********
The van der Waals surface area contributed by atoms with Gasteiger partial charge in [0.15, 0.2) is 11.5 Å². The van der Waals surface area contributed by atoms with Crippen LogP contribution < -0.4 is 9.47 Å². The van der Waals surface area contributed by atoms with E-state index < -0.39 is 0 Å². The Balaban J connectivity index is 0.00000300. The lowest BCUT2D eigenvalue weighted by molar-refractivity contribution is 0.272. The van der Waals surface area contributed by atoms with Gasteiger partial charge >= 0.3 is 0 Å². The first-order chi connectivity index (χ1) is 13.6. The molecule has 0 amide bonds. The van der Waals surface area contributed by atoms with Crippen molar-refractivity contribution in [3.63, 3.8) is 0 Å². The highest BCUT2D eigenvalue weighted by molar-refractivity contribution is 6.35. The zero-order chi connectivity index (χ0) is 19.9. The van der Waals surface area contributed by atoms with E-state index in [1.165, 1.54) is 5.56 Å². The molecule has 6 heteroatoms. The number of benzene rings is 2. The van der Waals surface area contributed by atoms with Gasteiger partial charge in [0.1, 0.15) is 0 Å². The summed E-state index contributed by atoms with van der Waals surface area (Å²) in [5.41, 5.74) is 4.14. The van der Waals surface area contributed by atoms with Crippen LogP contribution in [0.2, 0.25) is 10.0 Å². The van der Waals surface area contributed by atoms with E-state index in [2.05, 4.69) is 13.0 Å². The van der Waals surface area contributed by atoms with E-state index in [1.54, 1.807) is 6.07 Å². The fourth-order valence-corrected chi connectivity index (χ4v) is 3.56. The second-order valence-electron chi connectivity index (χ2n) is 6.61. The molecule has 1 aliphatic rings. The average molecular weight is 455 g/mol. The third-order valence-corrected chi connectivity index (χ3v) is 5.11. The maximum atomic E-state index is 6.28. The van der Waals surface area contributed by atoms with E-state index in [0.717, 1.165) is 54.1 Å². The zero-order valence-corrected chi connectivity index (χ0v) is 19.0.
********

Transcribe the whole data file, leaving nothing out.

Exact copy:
The van der Waals surface area contributed by atoms with Gasteiger partial charge in [0.15, 0.2) is 11.5 Å². The van der Waals surface area contributed by atoms with Crippen LogP contribution < -0.4 is 9.47 Å². The van der Waals surface area contributed by atoms with E-state index < -0.39 is 0 Å². The Balaban J connectivity index is 0.00000300. The lowest BCUT2D eigenvalue weighted by molar-refractivity contribution is 0.272. The van der Waals surface area contributed by atoms with Gasteiger partial charge >= 0.3 is 0 Å². The first-order chi connectivity index (χ1) is 13.6. The molecule has 0 amide bonds. The van der Waals surface area contributed by atoms with Crippen molar-refractivity contribution in [3.63, 3.8) is 0 Å². The highest BCUT2D eigenvalue weighted by molar-refractivity contribution is 6.35. The zero-order chi connectivity index (χ0) is 19.9. The van der Waals surface area contributed by atoms with E-state index in [1.165, 1.54) is 5.56 Å². The molecule has 6 heteroatoms. The number of benzene rings is 2. The van der Waals surface area contributed by atoms with Gasteiger partial charge in [0.1, 0.15) is 0 Å². The summed E-state index contributed by atoms with van der Waals surface area (Å²) in [5.41, 5.74) is 4.14. The van der Waals surface area contributed by atoms with Crippen LogP contribution in [0.2, 0.25) is 10.0 Å². The van der Waals surface area contributed by atoms with E-state index in [2.05, 4.69) is 13.0 Å². The van der Waals surface area contributed by atoms with E-state index in [1.54, 1.807) is 6.07 Å². The fourth-order valence-corrected chi connectivity index (χ4v) is 3.56. The second-order valence-electron chi connectivity index (χ2n) is 6.61. The molecule has 1 aliphatic rings. The average molecular weight is 455 g/mol. The third-order valence-corrected chi connectivity index (χ3v) is 5.11. The maximum atomic E-state index is 6.28. The van der Waals surface area contributed by atoms with E-state index in [0.717, 1.165) is 54.1 Å². The zero-order valence-corrected chi connectivity index (χ0v) is 19.0.